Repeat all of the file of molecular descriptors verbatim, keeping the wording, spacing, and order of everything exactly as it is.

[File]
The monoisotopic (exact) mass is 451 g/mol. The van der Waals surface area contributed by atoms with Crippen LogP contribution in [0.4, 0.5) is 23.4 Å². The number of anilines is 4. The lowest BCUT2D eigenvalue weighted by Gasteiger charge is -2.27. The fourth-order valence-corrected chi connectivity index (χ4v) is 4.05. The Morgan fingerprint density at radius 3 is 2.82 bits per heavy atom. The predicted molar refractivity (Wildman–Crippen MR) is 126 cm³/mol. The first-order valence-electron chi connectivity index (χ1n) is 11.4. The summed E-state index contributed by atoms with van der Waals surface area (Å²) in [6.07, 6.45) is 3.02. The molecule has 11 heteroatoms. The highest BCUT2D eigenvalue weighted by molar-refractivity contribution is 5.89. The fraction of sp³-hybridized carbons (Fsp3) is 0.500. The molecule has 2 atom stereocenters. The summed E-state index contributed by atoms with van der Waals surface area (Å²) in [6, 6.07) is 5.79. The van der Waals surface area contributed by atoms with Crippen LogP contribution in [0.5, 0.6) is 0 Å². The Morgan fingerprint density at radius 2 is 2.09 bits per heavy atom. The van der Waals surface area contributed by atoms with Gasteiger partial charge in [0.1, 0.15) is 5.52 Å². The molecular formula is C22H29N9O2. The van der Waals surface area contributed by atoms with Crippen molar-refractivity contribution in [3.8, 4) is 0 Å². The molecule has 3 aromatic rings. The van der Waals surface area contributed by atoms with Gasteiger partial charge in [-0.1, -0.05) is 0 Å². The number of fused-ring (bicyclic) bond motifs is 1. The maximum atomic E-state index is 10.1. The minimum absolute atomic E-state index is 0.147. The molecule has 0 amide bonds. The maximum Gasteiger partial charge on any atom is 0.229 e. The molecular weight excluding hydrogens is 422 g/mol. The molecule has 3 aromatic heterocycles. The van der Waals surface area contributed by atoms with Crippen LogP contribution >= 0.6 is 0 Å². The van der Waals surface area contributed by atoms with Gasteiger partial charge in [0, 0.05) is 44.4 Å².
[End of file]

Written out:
The monoisotopic (exact) mass is 451 g/mol. The van der Waals surface area contributed by atoms with Crippen LogP contribution in [0.4, 0.5) is 23.4 Å². The number of anilines is 4. The lowest BCUT2D eigenvalue weighted by Gasteiger charge is -2.27. The fourth-order valence-corrected chi connectivity index (χ4v) is 4.05. The Morgan fingerprint density at radius 3 is 2.82 bits per heavy atom. The predicted molar refractivity (Wildman–Crippen MR) is 126 cm³/mol. The first-order valence-electron chi connectivity index (χ1n) is 11.4. The summed E-state index contributed by atoms with van der Waals surface area (Å²) in [6.07, 6.45) is 3.02. The molecule has 11 heteroatoms. The highest BCUT2D eigenvalue weighted by molar-refractivity contribution is 5.89. The fraction of sp³-hybridized carbons (Fsp3) is 0.500. The molecule has 2 atom stereocenters. The summed E-state index contributed by atoms with van der Waals surface area (Å²) in [6, 6.07) is 5.79. The van der Waals surface area contributed by atoms with Crippen LogP contribution in [0.5, 0.6) is 0 Å². The Morgan fingerprint density at radius 2 is 2.09 bits per heavy atom. The van der Waals surface area contributed by atoms with Gasteiger partial charge in [0.1, 0.15) is 5.52 Å². The molecular formula is C22H29N9O2. The van der Waals surface area contributed by atoms with Crippen molar-refractivity contribution in [3.8, 4) is 0 Å². The molecule has 3 aromatic rings. The van der Waals surface area contributed by atoms with Gasteiger partial charge in [-0.1, -0.05) is 0 Å². The number of fused-ring (bicyclic) bond motifs is 1. The maximum atomic E-state index is 10.1. The minimum absolute atomic E-state index is 0.147. The molecule has 0 amide bonds. The maximum Gasteiger partial charge on any atom is 0.229 e. The molecular weight excluding hydrogens is 422 g/mol. The molecule has 3 aromatic heterocycles. The van der Waals surface area contributed by atoms with Crippen LogP contribution >= 0.6 is 0 Å². The van der Waals surface area contributed by atoms with Gasteiger partial charge in [0, 0.05) is 44.4 Å².